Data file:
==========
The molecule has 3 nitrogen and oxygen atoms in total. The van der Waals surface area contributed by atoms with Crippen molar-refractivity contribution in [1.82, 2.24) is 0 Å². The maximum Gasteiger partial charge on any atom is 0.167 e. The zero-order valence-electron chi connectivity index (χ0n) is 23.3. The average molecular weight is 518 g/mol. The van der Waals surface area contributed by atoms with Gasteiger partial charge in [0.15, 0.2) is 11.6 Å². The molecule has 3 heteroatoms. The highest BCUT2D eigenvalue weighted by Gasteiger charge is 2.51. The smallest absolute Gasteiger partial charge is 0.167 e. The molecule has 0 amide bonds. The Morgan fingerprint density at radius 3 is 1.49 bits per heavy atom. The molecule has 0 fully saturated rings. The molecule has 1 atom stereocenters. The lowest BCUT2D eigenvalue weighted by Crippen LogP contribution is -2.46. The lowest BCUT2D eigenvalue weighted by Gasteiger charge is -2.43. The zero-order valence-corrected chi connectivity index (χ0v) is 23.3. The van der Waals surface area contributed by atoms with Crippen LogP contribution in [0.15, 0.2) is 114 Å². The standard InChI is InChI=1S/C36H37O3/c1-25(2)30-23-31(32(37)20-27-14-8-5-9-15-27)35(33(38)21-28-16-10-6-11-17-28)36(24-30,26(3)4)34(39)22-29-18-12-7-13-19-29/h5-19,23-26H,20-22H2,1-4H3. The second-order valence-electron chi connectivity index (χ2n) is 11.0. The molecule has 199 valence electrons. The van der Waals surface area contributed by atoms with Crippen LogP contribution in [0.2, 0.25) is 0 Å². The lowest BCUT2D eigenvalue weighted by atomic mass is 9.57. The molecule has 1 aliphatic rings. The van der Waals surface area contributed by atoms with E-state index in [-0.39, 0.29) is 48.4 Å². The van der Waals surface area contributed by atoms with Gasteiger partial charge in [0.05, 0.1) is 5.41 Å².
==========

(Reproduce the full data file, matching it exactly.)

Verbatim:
The molecule has 3 nitrogen and oxygen atoms in total. The van der Waals surface area contributed by atoms with Crippen molar-refractivity contribution in [1.82, 2.24) is 0 Å². The maximum Gasteiger partial charge on any atom is 0.167 e. The zero-order valence-electron chi connectivity index (χ0n) is 23.3. The average molecular weight is 518 g/mol. The van der Waals surface area contributed by atoms with Gasteiger partial charge in [0.15, 0.2) is 11.6 Å². The molecule has 3 heteroatoms. The highest BCUT2D eigenvalue weighted by Gasteiger charge is 2.51. The smallest absolute Gasteiger partial charge is 0.167 e. The molecule has 0 amide bonds. The Morgan fingerprint density at radius 3 is 1.49 bits per heavy atom. The molecule has 0 fully saturated rings. The molecule has 1 atom stereocenters. The lowest BCUT2D eigenvalue weighted by Crippen LogP contribution is -2.46. The lowest BCUT2D eigenvalue weighted by Gasteiger charge is -2.43. The zero-order valence-corrected chi connectivity index (χ0v) is 23.3. The van der Waals surface area contributed by atoms with Crippen LogP contribution in [0.15, 0.2) is 114 Å². The standard InChI is InChI=1S/C36H37O3/c1-25(2)30-23-31(32(37)20-27-14-8-5-9-15-27)35(33(38)21-28-16-10-6-11-17-28)36(24-30,26(3)4)34(39)22-29-18-12-7-13-19-29/h5-19,23-26H,20-22H2,1-4H3. The second-order valence-electron chi connectivity index (χ2n) is 11.0. The molecule has 199 valence electrons. The van der Waals surface area contributed by atoms with Crippen LogP contribution in [0.2, 0.25) is 0 Å². The lowest BCUT2D eigenvalue weighted by atomic mass is 9.57. The molecule has 1 aliphatic rings. The van der Waals surface area contributed by atoms with E-state index in [-0.39, 0.29) is 48.4 Å². The van der Waals surface area contributed by atoms with Gasteiger partial charge in [0.05, 0.1) is 5.41 Å².